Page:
SPU hero: Send any more donations to victims
Student Jon Meis, the hero of the Seattle Pacific University shooting, this morning thanked people for their support, requested privacy and asked that any future donations be directed to the victims. The shooting killed another 19-year-old student Paul Lee, and injured two other students. Sarah Williams, 19, who underwent emergency surgery after the shooting Thursday, is now listed in satisfactory condition at Harborview Medical Center. She was moved out of intensive care over the weekend. Meis has received tens of thousands of dollars in unsolicited donations. The Oregonian reported that some $15,000 has been donated for Lee's funeral, which will be held Sunday in Beaverton, Oregon.
Meis wrote, "As I try to return to a normal life in the aftermath of this horrible event, I pray above all things for strength for the victims and their families." His moving statement is here.
Kaori Nakamura leaps to teaching
After a 17-year-career dancing with Seattle's Pacific Northwest Ballet, prima ballerina Kaori Nakamura took her final bows at McCaw Hall on Sunday. Nakamura is 44 and is retiring from ballet but she'll be grooming the next generation as a teacher with PNB starting this summer.
Her 4-year-old daughter, Maya, is with her in the PNB photo. A recent story about Nakamura is here. — F.D.
A food fight at Legislative Ethics Board?
The Legislative Ethics Board is considering proposals that would clamp down on Washington House and Senate members’ food freebies. These reforms could require lawmakers to foot the bill or publicly report any meals amounting to $5 or more bought by lobbyists, according to a report in The News Tribune. One proposal would limit free meals to one per week, while others proposals would limit free meals to three or five per year, or ban them altogether.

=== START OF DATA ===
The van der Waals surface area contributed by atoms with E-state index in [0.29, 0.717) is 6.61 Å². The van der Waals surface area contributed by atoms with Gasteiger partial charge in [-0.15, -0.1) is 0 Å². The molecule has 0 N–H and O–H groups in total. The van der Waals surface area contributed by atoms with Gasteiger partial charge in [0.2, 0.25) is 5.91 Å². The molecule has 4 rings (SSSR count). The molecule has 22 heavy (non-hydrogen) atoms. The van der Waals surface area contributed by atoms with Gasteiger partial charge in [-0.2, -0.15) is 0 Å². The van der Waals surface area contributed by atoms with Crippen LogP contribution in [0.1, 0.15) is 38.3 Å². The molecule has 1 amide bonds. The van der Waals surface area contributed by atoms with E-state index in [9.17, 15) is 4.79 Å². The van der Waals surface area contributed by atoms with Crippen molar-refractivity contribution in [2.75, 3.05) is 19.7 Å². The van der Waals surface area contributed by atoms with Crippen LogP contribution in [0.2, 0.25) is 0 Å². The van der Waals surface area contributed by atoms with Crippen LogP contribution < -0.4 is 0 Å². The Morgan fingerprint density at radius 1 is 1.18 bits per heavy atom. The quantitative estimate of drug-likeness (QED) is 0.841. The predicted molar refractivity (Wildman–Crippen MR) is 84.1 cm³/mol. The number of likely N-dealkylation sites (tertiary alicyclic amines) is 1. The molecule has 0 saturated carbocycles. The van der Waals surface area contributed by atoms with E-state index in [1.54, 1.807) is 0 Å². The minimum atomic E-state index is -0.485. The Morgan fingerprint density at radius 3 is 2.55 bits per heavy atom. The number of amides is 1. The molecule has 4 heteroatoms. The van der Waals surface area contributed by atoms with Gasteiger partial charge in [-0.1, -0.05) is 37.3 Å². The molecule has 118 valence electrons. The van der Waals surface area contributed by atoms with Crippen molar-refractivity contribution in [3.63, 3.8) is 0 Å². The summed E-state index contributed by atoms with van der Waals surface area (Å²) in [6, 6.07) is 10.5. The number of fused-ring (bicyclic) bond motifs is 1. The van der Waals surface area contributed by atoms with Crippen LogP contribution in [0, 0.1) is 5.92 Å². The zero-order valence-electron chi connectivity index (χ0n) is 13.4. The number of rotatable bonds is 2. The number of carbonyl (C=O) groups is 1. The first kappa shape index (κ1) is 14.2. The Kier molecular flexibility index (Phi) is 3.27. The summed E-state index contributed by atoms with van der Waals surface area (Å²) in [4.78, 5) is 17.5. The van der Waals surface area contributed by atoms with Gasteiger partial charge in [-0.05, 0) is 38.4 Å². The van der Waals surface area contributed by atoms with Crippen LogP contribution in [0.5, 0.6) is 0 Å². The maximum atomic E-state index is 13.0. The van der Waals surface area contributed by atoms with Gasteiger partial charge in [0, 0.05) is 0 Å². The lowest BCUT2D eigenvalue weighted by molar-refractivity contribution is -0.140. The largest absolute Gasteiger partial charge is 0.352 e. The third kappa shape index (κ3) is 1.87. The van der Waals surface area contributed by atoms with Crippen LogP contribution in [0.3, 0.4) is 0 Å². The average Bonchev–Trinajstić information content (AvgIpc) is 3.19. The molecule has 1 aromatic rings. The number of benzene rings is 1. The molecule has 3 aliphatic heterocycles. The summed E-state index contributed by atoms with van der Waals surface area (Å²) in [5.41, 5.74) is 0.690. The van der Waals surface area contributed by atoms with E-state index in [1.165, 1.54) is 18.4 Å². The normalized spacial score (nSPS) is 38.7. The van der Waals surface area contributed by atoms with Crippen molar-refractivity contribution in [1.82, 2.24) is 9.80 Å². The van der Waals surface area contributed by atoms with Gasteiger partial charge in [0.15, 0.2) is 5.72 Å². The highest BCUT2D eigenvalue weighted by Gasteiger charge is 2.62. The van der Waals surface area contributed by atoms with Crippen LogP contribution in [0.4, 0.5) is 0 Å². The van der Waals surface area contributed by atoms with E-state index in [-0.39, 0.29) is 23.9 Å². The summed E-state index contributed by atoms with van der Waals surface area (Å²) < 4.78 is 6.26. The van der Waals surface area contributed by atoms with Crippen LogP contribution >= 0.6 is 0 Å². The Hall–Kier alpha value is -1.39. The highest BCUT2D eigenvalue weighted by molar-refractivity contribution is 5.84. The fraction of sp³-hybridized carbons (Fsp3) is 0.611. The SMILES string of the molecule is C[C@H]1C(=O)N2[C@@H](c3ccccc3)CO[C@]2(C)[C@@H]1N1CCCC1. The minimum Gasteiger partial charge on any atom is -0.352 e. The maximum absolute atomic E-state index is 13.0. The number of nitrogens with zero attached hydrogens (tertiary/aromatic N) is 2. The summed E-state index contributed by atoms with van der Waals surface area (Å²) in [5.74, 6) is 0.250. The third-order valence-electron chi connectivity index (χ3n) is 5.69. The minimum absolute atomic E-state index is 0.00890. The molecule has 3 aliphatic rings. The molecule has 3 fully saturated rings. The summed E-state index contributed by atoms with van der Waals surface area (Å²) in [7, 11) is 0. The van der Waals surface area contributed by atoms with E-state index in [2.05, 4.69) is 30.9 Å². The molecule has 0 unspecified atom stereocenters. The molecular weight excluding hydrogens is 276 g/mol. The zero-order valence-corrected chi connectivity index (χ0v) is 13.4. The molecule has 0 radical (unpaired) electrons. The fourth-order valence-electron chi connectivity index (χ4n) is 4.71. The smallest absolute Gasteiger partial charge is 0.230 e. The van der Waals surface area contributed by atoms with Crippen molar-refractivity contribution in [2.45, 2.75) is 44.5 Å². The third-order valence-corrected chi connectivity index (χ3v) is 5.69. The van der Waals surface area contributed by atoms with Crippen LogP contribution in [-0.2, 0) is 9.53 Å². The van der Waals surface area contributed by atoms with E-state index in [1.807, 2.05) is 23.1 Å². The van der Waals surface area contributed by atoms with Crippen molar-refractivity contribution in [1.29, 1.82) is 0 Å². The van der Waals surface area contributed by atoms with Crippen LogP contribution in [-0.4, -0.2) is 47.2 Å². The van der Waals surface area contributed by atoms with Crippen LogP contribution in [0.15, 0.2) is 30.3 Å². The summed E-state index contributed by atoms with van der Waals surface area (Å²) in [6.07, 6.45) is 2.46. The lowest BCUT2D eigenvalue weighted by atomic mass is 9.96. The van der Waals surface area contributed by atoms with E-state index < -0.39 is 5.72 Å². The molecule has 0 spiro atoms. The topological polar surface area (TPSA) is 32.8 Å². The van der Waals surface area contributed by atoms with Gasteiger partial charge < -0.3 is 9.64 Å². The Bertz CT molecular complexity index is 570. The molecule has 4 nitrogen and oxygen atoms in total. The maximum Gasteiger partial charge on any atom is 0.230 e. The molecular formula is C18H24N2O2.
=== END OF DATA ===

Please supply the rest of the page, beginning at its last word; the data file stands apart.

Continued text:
Data reported last year by Associated Press and Northwest Public Radio showed that a half-dozen lawmakers had more than 40 free meals, worth at least $1,000 per lawmaker, over a few months, under a state law allowing “infrequent” meals. There’s no clear definition of “infrequent.” — E.W.
“Drive for Dignity”: Not your average party bus
In light of the Seattle City Council’s recent approval of a $15 minimum wage, efforts to negotiate a new contract for home-care aides in Washington state, who currently make $10.50 per hour, are about to take off, on wheels. About 60 low-wage workers will leave Seattle City Hall tomorrow morning to embark on “Drive for Dignity: $15 for Caregivers,” a statewide bus tour that will cover 400 miles in three days, making stops in Everett, the Tri-Cities and Spokane. The tour was organized by Service Employees International Union 775, a union representing 43,000 long-term care workers across Washington and Montana, according to a SEIU 775 press release. The rally begins at 8 a.m., so be sure to order a few shots of revolution in your morning latte tomorrow. — E.W.
How LGBTQ-friendly is Seattle?
Seattle was recently declared the most LGBTQ-friendly city in America by NerdWallet, a personal finance website. Seattle received the rainbow crown because it has the highest percentage of households with same-sex partners in the country, a relatively low rate of hate crimes against LGBTQ people per 100,000 residents and a 100 percent score on the Human Rights Campaign’s 2013 Municipal Equality Index, according to NerdWallet. Yet, Federal Bureau of Intelligence data for 2012 shows Seattle had the third-highest rate of hate crimes against LGBTQ people among large U.S. cities, according to a Seattle Times report last week on FBI data. The hate crimes based on sexual orientation apparently tripled that year. So, maybe it depends on what time period is examined, but can we get this resolved before Pridefest? — E.W.
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